A spokesperson from Apple noted that the dev site is not "associated with any customer information" and that any "customer information is securely encrypted." We also know that Apple is extending memberships due to the outage and that any software that was published would not be removed.

Now, as this email was just released, we'll obviously have more details in the near future as to what happened, but for now take precaution and change some passwords, just to be safe. I guess this finally and officially disproves the whole "Macs don't have vulnerabilities" thing, even if a report has already proven it.

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Court Denies CBS Request to Rehear Aereo Case

posted Sunday Jul 21, 2013 by Nicholas DiMeo

Court Denies CBS Request to Rehear Aereo Case

Even after the courts ruled in favor of Aereo in the appeal hearing, CBS still wasn't happy about it. In fact, the broadcasting company filed a complaint against Aereo for winning the appeal, in which Aereo responded by filing a complaint against CBS for complaining. Despite the nonsense, the case is still ongoing due to CBS' relentless effort to cling onto their old ways. This week, however, Barry Diller and Aereo scored another victory.

The US Court of Appeals for the Second Circuit flat-out refused CBS and Disney's request to rehear the entire case again, but this time in front of a full panel of judges. Here's how it went down: apparently, judges can be polled on if they wish to rehear a trial and, if the majority of judges do not wish to participate, the court will not hear the case again. That's a pretty cut-and-dry way of handling a re-appeal.

Everything isn't perfect, though, as Judge Denny Chin decided to issue a 30-page dissent on the matter, in which he wrote that Aereo is actually a "sham" and the company is a menace to the entire broadcast space. This adds to his previous negative remarks toward the company back in April. In this report, he said,

Indeed, the hardware and technology in Cablevision and the antennas and wiring at issue here are fast becoming obsolete in this era of the "Cloud" and wireless technology. Courts should follow Congress's lead and resist the urge to look "under the hood" at how these processes technically work.

The company is also fighting legal battles in Massachusetts, Virginia and soon Atlanta. The good news is that the case has not reached the Supreme Court and it won't. What that means is Aereo will be legal in each state it wins a potential case in. Ironically enough, the company has yet to bring up the Slingbox being legal, but it appears they're saving their heavy artillery for the later battles.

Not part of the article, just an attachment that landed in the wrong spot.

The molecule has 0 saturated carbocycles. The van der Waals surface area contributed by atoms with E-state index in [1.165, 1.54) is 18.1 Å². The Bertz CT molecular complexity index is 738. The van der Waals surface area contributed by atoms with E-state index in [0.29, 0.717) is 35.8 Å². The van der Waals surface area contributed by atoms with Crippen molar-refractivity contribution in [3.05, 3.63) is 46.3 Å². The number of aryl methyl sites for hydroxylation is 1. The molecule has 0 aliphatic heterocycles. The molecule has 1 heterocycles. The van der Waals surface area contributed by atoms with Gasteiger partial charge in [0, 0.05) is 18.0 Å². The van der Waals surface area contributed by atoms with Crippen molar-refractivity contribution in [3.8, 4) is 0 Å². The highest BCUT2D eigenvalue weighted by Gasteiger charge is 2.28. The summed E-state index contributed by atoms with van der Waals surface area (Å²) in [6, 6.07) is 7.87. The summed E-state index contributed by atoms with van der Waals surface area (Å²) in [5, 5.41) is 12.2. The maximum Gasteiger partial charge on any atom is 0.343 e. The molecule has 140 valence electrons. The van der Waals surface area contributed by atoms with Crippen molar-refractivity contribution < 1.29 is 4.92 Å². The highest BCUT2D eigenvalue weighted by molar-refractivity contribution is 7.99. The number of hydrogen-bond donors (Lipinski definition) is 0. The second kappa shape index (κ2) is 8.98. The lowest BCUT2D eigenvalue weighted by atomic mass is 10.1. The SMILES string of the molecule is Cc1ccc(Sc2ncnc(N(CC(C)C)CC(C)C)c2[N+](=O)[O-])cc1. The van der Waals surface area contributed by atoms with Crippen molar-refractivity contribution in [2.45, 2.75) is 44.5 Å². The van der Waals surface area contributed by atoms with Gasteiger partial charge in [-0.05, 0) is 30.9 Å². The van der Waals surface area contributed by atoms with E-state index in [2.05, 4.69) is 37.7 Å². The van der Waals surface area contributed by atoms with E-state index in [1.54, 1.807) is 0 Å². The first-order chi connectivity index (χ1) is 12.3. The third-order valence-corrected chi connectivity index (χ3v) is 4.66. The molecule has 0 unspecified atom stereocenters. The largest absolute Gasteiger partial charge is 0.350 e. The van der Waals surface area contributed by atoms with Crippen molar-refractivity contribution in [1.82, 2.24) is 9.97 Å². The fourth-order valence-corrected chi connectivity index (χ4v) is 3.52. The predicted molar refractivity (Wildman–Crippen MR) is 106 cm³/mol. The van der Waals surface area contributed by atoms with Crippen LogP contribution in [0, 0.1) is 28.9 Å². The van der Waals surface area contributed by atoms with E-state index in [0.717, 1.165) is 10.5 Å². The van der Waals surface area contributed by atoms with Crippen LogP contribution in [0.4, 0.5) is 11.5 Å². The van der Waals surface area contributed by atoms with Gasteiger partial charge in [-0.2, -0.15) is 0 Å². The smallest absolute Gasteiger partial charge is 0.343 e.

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VLC Returns to Apple App Store

posted Sunday Jul 21, 2013 by Scott Ertz

VLC Returns to Apple App Store

It has been more than 2 years since VideoLAN had its VLC media player yanked from Apple's App Store. The app was originally removed because, like all of VideoLAN's code, it is released open-source. The code, released under the GPL license, conflicted with App Store rules because of the rules of the license.

The new version, now a round 2.0, is being released under 2 different licenses: Mozilla Public License Version 2 in addition to the GNU General Public License Version 2 or later. Obviously, missing from the list is the GPL; clearly an attempt to prevent the same issue from popping up again.

It isn't that VLC was impossible for the past 2+ years, as any jailbroken iOS device could run the app side-loaded. Availability in the store, however, means that those who are unwilling or unable to unlock their devices will be able to play files, like MKV, on their iOS devices.

For better or worse, the re-entry into the store is a win for open source projects in the Apple ecosystem. Perhaps other projects, whose apps have been removed because of the GPL license, will be able to re-apply by releasing under other open-source licenses. It might also encourage GPL to reexamine their licensing, or offer a mobile version of the license terms.

The app, of course offered for free, is available in the store right now. If you've got an iOS device and download the app, let us know how you like it in the comments below.

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Batman and Superman to Unite On-Screen

posted Sunday Jul 21, 2013 by Scott Ertz

Batman and Superman to Unite On-Screen